I’ve been working on letting people in a bit more. Being a bit more open, a bit more vulnerable. Being a bit more human, a bit more real.
It’s easy to do that in writing. But I’ve been trying to do it in real life as well – where I can see people’s faces, hear the tone of their voice, witness their responses. Hear my own voice talking about the experiences of the last ten years, rather than just the gentle rain-like patter of my laptop’s keyboard.
And here’s the unexpected by-product of letting people in: sometimes they want to do nice things for you. Sometimes they want to do something to alleviate, just a little bit, the injustices you’ve experienced. Sometimes they want to redress the balance in your favour. In my favour. And I have to accept that. I have to be gracious enough to allow that. To allow people’s generosity, and esteem; to allow them to care for me.
Which is scary. Not because I have lied, or kept secrets, or manipulated. Not because people’s kindness might be twisted and used against me. Not because I might be found out, or punished, by the person for whom me having friends was a great threat, and therefore not allowed. Not because of any danger to me. It is scary because (and this sentence has taken about four minutes so far to write: I’m procrastinating because even the words are scary) it means I’m worth something to them. Which means I’m worth something in general.
This is not a fishing expedition. I know that I’m worth something to people: this is not a request to hear it again. It’s just that I’m not used to that yet. And it’s a big thing to get my head around. In some ways, it would be easier if I was just worthless. Then I wouldn’t have to shine in the world. But if I am worth something then I not only have to get that fact through my skull, I also have to live it. I have to live as a creation of the Creator, manifesting the Source of all life in my flawed and beautiful human way. And if that’s true, then it means I have to treat myself with respect. Not just in the easy, boring ways: eat well, get plenty of sleep, put the right things into my body – but in the ways that are difficult. In upholding myself as worthy of safety, but also worthy of respect and love. My own respect, my own love.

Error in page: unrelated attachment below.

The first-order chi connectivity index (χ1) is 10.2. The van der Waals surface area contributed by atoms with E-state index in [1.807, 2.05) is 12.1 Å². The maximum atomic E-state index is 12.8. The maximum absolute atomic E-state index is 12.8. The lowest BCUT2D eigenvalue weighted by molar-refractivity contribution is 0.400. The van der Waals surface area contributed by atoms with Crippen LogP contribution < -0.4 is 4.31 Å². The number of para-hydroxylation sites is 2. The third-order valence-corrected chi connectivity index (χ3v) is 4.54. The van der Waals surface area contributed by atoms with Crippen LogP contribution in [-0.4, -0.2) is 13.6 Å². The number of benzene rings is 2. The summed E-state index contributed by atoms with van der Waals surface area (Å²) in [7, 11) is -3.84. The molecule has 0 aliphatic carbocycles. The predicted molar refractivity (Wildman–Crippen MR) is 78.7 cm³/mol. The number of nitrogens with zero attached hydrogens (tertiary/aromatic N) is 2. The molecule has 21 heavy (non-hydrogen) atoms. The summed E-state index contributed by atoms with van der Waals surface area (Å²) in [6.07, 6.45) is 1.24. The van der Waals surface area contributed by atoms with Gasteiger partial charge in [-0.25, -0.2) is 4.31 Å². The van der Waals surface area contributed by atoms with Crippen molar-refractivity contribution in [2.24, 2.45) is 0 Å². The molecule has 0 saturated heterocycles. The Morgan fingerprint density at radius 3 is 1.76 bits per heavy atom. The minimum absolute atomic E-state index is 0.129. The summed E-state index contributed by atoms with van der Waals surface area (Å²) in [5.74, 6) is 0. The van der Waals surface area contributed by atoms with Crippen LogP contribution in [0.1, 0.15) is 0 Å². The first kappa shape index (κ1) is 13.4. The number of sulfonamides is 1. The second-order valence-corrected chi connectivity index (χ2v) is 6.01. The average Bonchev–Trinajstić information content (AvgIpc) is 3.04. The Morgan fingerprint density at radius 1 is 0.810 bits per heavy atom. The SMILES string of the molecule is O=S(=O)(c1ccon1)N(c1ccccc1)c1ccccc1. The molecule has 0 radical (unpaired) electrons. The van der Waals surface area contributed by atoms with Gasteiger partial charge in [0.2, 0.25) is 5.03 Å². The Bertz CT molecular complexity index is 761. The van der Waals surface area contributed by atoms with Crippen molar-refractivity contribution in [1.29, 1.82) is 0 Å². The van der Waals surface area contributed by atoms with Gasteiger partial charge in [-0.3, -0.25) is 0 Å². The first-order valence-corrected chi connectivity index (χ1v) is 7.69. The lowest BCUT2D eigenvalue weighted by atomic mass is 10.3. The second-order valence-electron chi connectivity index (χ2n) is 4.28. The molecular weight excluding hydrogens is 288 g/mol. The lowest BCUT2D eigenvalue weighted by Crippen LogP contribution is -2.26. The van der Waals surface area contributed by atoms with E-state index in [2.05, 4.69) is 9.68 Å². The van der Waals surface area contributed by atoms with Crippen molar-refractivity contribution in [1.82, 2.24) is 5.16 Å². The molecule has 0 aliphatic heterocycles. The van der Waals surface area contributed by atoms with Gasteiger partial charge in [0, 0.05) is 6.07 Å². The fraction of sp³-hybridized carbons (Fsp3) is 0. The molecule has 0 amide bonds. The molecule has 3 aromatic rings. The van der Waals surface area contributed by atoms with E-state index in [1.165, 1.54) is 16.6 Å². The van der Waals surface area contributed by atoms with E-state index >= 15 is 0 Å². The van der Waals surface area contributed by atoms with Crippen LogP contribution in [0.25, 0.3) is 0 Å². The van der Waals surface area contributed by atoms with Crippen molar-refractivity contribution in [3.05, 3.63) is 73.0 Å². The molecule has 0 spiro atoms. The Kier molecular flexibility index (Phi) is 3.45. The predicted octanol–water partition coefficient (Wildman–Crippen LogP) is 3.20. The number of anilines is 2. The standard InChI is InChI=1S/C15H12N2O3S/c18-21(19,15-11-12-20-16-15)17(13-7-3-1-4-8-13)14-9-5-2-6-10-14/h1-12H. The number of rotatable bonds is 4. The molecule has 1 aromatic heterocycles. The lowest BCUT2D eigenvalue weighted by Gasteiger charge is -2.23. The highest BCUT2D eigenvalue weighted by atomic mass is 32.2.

After ten years of learning that my soul is not worthy of love, I’m learning that not only is it worth loving, but that I have to love it – myself. I feel like I’ve just been told to treasure a used tissue, or an empty Coke can. But other people value the used tissue/empty Coke can/human being that is Naomi, and they can’t all be wrong, can they?